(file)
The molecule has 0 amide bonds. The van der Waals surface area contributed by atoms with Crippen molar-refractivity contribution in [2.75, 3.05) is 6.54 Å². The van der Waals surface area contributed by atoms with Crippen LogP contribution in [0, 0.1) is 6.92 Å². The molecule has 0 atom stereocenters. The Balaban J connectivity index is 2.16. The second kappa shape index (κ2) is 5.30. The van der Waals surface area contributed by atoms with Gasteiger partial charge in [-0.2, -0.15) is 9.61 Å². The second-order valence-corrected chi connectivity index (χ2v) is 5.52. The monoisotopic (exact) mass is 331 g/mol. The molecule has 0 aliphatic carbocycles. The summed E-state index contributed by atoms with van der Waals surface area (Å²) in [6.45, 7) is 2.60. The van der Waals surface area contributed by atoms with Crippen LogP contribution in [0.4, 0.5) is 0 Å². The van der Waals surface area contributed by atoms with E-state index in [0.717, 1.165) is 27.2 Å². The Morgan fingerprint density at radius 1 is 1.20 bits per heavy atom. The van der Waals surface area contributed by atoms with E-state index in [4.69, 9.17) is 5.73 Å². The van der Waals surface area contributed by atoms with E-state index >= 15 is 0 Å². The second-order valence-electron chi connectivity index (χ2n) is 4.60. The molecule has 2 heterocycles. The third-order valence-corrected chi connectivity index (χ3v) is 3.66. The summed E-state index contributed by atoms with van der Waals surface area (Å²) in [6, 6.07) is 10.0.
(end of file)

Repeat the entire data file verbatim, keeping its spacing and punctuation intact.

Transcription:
The molecule has 0 amide bonds. The van der Waals surface area contributed by atoms with Crippen molar-refractivity contribution in [2.75, 3.05) is 6.54 Å². The van der Waals surface area contributed by atoms with Crippen LogP contribution in [0, 0.1) is 6.92 Å². The molecule has 0 atom stereocenters. The Balaban J connectivity index is 2.16. The second kappa shape index (κ2) is 5.30. The van der Waals surface area contributed by atoms with Gasteiger partial charge in [-0.2, -0.15) is 9.61 Å². The second-order valence-corrected chi connectivity index (χ2v) is 5.52. The monoisotopic (exact) mass is 331 g/mol. The molecule has 0 aliphatic carbocycles. The summed E-state index contributed by atoms with van der Waals surface area (Å²) in [6.45, 7) is 2.60. The van der Waals surface area contributed by atoms with Crippen LogP contribution in [0.4, 0.5) is 0 Å². The van der Waals surface area contributed by atoms with E-state index in [0.717, 1.165) is 27.2 Å². The Morgan fingerprint density at radius 1 is 1.20 bits per heavy atom. The van der Waals surface area contributed by atoms with E-state index in [4.69, 9.17) is 5.73 Å². The van der Waals surface area contributed by atoms with E-state index >= 15 is 0 Å². The second-order valence-electron chi connectivity index (χ2n) is 4.60. The molecule has 2 heterocycles. The third-order valence-corrected chi connectivity index (χ3v) is 3.66. The summed E-state index contributed by atoms with van der Waals surface area (Å²) in [6, 6.07) is 10.0.